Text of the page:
Menu prices at restaurants in Canada were 3.1 per cent higher in July 2021 than they were a year ago, reports Restaurants Canada.
This represents the largest increase since January 2019, and is over three times the magnitude of the rise in food prices at grocery stores, which climbed by 1.0 per cent.
Since January 2019, menu prices inflation had not been above three per cent in any month until July 2021. In 2021 so far, the figure has been hovering between 2.5 and 2.9 per cent.
By segment, quick-service restaurants were slightly ahead of their full-srrvice counterparts, with QSR menu prices rising by 3.3 per cent compared to a 2.9 per cent climb for FSRs.
Restaurants Canada suggests the increase in menu prices is the result of higher overall operating expenses, including cost of sales, labour, and other expenses.
A survey of the organization’s members found that the foodservice operators are seeing significant cost pressures as the price of a number of key ingredients have increased dramatically. In particular, seven in 10 restaurants reported a recent surge in the cost of fresh vegetables, cooking oil, and beef, as well as higher prices for poultry and dairy.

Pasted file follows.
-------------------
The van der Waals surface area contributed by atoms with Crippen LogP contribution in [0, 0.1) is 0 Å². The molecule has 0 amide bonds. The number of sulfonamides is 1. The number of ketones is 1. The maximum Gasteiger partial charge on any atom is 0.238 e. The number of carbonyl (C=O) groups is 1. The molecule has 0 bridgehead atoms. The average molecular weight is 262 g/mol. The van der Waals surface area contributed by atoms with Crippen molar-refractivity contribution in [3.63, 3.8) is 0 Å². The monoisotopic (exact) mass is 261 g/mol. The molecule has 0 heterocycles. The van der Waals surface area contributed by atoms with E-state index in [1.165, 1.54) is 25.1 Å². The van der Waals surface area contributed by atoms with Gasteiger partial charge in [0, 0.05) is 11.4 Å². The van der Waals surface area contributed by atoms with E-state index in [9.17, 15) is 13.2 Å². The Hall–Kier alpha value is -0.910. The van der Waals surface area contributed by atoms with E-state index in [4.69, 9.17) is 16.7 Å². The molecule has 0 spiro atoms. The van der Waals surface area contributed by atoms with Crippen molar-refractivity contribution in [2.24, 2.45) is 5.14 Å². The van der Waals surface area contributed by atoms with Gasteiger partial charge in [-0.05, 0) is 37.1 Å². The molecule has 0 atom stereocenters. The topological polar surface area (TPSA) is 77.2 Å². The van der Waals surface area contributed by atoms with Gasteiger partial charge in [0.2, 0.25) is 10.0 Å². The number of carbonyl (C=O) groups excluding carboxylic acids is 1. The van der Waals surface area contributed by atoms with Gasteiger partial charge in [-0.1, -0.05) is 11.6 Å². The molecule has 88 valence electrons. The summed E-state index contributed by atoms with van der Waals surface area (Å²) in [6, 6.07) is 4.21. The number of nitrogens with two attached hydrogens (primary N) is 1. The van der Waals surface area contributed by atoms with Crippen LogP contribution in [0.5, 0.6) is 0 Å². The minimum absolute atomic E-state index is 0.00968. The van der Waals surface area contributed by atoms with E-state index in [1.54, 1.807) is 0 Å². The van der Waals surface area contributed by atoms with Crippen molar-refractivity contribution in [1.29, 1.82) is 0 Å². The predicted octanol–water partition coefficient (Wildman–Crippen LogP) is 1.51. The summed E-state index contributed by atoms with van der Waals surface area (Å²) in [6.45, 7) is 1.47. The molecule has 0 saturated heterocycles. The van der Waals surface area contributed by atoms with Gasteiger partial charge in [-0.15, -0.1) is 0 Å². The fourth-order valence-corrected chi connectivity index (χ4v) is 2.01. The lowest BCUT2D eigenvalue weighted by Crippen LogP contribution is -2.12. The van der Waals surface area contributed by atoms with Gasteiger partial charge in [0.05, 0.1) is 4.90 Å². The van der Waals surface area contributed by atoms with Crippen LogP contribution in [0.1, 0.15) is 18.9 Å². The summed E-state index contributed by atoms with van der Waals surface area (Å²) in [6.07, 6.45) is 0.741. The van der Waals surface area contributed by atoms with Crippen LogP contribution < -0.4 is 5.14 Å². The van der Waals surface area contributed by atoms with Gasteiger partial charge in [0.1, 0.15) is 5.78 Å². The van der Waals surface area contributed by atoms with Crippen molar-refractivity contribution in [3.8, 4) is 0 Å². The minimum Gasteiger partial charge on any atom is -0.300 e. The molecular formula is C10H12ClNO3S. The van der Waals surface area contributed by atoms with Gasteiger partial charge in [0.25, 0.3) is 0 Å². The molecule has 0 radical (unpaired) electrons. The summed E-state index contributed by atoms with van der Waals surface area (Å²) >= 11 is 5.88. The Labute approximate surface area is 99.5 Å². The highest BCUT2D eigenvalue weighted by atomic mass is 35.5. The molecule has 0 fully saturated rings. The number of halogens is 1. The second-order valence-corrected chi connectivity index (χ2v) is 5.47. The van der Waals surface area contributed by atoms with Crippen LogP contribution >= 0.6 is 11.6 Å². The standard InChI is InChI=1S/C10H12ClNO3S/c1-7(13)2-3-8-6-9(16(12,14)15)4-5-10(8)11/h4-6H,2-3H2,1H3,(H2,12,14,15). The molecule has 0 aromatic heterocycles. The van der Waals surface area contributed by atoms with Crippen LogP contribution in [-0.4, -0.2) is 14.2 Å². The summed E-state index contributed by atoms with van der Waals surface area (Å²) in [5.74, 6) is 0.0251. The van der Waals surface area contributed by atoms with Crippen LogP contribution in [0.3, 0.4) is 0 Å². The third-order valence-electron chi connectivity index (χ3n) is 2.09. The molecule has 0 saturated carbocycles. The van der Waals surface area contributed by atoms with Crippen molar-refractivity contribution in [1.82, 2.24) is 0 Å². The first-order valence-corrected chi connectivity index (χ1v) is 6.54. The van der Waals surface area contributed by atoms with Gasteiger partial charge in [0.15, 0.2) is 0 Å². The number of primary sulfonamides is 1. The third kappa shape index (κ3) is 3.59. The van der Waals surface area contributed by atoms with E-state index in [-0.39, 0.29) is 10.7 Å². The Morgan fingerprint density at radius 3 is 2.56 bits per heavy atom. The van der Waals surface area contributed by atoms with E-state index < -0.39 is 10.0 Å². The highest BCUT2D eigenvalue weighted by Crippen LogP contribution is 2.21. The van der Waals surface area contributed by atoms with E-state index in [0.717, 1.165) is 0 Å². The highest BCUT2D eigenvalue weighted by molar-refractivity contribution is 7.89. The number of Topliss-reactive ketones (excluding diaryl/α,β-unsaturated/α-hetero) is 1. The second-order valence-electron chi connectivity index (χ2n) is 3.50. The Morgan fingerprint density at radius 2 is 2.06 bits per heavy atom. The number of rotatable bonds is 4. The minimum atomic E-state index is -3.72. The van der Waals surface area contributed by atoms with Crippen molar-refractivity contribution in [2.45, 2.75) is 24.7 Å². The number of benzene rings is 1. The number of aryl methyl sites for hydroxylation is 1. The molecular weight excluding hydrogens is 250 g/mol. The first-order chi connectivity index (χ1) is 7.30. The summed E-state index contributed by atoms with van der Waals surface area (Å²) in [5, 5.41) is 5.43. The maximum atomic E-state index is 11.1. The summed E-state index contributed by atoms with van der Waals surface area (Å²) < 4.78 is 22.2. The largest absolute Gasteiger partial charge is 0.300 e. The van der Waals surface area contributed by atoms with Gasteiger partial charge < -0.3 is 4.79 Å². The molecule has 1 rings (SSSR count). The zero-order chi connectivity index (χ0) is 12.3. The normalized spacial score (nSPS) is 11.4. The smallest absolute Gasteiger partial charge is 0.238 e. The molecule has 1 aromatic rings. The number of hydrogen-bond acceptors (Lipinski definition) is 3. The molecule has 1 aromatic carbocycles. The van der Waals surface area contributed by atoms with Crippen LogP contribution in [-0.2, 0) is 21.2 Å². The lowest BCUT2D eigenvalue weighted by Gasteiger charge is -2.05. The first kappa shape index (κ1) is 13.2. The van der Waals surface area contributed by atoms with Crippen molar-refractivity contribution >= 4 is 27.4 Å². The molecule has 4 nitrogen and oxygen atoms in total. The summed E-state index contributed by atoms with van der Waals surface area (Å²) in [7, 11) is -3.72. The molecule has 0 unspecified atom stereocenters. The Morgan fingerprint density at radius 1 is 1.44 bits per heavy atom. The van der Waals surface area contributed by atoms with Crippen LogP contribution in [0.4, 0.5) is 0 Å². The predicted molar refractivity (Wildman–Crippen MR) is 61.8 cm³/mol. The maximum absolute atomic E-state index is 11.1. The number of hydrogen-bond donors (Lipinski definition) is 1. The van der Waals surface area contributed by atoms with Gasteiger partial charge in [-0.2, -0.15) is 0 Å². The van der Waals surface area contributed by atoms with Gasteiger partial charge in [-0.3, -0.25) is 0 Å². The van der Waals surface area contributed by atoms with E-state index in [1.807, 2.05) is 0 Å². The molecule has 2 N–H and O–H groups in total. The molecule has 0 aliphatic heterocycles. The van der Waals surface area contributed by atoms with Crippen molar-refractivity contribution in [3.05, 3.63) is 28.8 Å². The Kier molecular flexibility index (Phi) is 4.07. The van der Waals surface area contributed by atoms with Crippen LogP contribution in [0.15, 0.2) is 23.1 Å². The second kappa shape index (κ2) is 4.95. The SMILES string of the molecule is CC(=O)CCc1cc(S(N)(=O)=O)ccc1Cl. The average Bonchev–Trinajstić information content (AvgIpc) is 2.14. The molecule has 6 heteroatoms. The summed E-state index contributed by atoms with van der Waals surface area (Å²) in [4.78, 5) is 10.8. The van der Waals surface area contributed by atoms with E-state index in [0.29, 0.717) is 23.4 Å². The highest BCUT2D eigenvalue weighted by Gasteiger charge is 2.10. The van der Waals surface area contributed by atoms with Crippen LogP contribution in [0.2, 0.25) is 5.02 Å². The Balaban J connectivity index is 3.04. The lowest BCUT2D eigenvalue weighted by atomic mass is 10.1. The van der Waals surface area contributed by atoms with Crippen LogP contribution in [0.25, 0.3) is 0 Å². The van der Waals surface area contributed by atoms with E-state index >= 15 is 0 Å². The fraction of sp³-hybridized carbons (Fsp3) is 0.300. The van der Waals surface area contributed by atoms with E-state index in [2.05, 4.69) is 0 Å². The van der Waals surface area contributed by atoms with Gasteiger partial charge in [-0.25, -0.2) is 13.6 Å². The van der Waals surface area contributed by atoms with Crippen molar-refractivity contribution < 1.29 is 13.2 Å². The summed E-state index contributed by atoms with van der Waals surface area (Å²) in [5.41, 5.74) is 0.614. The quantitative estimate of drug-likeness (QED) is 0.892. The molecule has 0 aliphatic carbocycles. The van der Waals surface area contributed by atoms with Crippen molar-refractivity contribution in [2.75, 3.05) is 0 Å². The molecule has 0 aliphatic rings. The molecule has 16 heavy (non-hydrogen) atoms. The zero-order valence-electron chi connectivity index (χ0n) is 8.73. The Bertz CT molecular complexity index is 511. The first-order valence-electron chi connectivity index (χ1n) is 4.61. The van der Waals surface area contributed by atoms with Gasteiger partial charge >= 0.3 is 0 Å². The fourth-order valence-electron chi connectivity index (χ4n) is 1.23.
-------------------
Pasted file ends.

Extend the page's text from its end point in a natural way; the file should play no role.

There is no simple answer to the question of how best to responding to these cost increases, although most respondents would choose a combination of partially absorbing the higher food costs and raising menu prices rather than exclusively do one or the other. About a third of restaurants would remove items from their menus or shop around for lower-cost ingredients.
Raising menu prices is a method that has been repeatedly suggested by some foodservice experts as a tool to help deal with the financial strains of the pandemic.
David Hopkins of consultancy firm The Fifteen Group has been one advocate. He suggests that strategically implementing small price increases can help to preserve operators’ bottom line, would be tolerated by patrons who have shown their desire to support local restaurants, and can also allow for raising wages and more competitive hiring.